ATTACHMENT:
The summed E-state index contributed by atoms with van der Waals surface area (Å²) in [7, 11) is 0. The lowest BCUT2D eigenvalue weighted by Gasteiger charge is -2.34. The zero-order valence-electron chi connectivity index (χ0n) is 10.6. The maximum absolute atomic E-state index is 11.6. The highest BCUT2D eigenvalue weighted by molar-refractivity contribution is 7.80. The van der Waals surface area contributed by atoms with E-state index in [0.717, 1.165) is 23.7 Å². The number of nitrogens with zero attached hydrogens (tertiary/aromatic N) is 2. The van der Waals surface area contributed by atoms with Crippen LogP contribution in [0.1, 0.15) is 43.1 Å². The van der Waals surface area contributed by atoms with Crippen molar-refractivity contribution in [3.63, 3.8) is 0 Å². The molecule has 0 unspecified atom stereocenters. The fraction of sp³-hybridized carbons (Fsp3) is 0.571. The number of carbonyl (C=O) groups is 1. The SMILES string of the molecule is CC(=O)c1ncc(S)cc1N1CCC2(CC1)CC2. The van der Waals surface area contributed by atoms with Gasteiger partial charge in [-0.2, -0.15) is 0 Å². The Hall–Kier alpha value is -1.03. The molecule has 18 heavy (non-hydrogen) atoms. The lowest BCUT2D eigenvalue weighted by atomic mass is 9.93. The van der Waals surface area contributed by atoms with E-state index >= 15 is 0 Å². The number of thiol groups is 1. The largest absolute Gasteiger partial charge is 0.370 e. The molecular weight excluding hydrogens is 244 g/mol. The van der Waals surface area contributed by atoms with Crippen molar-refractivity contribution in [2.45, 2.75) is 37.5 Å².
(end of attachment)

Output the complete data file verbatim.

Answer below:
The summed E-state index contributed by atoms with van der Waals surface area (Å²) in [7, 11) is 0. The lowest BCUT2D eigenvalue weighted by Gasteiger charge is -2.34. The zero-order valence-electron chi connectivity index (χ0n) is 10.6. The maximum absolute atomic E-state index is 11.6. The highest BCUT2D eigenvalue weighted by molar-refractivity contribution is 7.80. The van der Waals surface area contributed by atoms with E-state index in [0.717, 1.165) is 23.7 Å². The number of nitrogens with zero attached hydrogens (tertiary/aromatic N) is 2. The van der Waals surface area contributed by atoms with Crippen LogP contribution in [0.1, 0.15) is 43.1 Å². The van der Waals surface area contributed by atoms with Crippen molar-refractivity contribution in [3.63, 3.8) is 0 Å². The molecule has 0 unspecified atom stereocenters. The fraction of sp³-hybridized carbons (Fsp3) is 0.571. The number of carbonyl (C=O) groups is 1. The SMILES string of the molecule is CC(=O)c1ncc(S)cc1N1CCC2(CC1)CC2. The van der Waals surface area contributed by atoms with Gasteiger partial charge in [-0.2, -0.15) is 0 Å². The Hall–Kier alpha value is -1.03. The molecule has 18 heavy (non-hydrogen) atoms. The lowest BCUT2D eigenvalue weighted by atomic mass is 9.93. The van der Waals surface area contributed by atoms with E-state index >= 15 is 0 Å². The number of thiol groups is 1. The largest absolute Gasteiger partial charge is 0.370 e. The molecular weight excluding hydrogens is 244 g/mol. The van der Waals surface area contributed by atoms with Crippen molar-refractivity contribution in [2.45, 2.75) is 37.5 Å².